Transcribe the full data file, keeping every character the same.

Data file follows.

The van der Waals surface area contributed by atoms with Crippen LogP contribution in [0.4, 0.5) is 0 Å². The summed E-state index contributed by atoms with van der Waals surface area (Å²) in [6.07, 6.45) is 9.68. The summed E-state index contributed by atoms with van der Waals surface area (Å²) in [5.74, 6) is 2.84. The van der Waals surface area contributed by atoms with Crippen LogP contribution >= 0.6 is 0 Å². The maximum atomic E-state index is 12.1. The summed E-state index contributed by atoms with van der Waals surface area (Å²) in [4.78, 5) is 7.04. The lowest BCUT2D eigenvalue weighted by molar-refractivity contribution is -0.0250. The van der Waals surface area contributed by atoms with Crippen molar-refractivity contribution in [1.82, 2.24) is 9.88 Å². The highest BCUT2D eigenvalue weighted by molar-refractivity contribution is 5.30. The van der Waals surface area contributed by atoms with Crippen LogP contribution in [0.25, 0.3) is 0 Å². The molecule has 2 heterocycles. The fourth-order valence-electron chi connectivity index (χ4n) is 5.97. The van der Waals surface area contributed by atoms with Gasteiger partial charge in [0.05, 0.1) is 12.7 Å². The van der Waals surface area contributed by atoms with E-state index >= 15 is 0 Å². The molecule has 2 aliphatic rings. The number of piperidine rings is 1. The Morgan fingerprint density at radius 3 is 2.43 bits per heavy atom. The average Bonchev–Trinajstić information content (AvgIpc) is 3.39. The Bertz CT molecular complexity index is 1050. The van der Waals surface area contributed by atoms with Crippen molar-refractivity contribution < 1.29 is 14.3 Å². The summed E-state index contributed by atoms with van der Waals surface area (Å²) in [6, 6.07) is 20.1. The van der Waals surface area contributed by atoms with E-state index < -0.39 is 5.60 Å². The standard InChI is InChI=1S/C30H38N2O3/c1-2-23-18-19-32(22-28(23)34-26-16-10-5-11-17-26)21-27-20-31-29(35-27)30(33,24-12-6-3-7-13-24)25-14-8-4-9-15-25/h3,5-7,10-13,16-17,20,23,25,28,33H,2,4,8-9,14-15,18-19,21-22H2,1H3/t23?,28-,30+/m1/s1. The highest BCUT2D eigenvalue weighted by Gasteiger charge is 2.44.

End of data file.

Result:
The van der Waals surface area contributed by atoms with Crippen LogP contribution in [0.4, 0.5) is 0 Å². The summed E-state index contributed by atoms with van der Waals surface area (Å²) in [6.07, 6.45) is 9.68. The summed E-state index contributed by atoms with van der Waals surface area (Å²) in [5.74, 6) is 2.84. The van der Waals surface area contributed by atoms with Crippen LogP contribution >= 0.6 is 0 Å². The maximum atomic E-state index is 12.1. The summed E-state index contributed by atoms with van der Waals surface area (Å²) in [4.78, 5) is 7.04. The lowest BCUT2D eigenvalue weighted by molar-refractivity contribution is -0.0250. The van der Waals surface area contributed by atoms with Crippen molar-refractivity contribution in [1.82, 2.24) is 9.88 Å². The highest BCUT2D eigenvalue weighted by molar-refractivity contribution is 5.30. The van der Waals surface area contributed by atoms with Crippen LogP contribution in [0.25, 0.3) is 0 Å². The molecule has 2 heterocycles. The fourth-order valence-electron chi connectivity index (χ4n) is 5.97. The van der Waals surface area contributed by atoms with Gasteiger partial charge in [0.05, 0.1) is 12.7 Å². The van der Waals surface area contributed by atoms with E-state index >= 15 is 0 Å². The molecule has 2 aliphatic rings. The number of piperidine rings is 1. The Morgan fingerprint density at radius 3 is 2.43 bits per heavy atom. The average Bonchev–Trinajstić information content (AvgIpc) is 3.39. The Bertz CT molecular complexity index is 1050. The van der Waals surface area contributed by atoms with Crippen molar-refractivity contribution < 1.29 is 14.3 Å². The summed E-state index contributed by atoms with van der Waals surface area (Å²) in [6, 6.07) is 20.1. The van der Waals surface area contributed by atoms with E-state index < -0.39 is 5.60 Å². The standard InChI is InChI=1S/C30H38N2O3/c1-2-23-18-19-32(22-28(23)34-26-16-10-5-11-17-26)21-27-20-31-29(35-27)30(33,24-12-6-3-7-13-24)25-14-8-4-9-15-25/h3,5-7,10-13,16-17,20,23,25,28,33H,2,4,8-9,14-15,18-19,21-22H2,1H3/t23?,28-,30+/m1/s1. The highest BCUT2D eigenvalue weighted by Gasteiger charge is 2.44.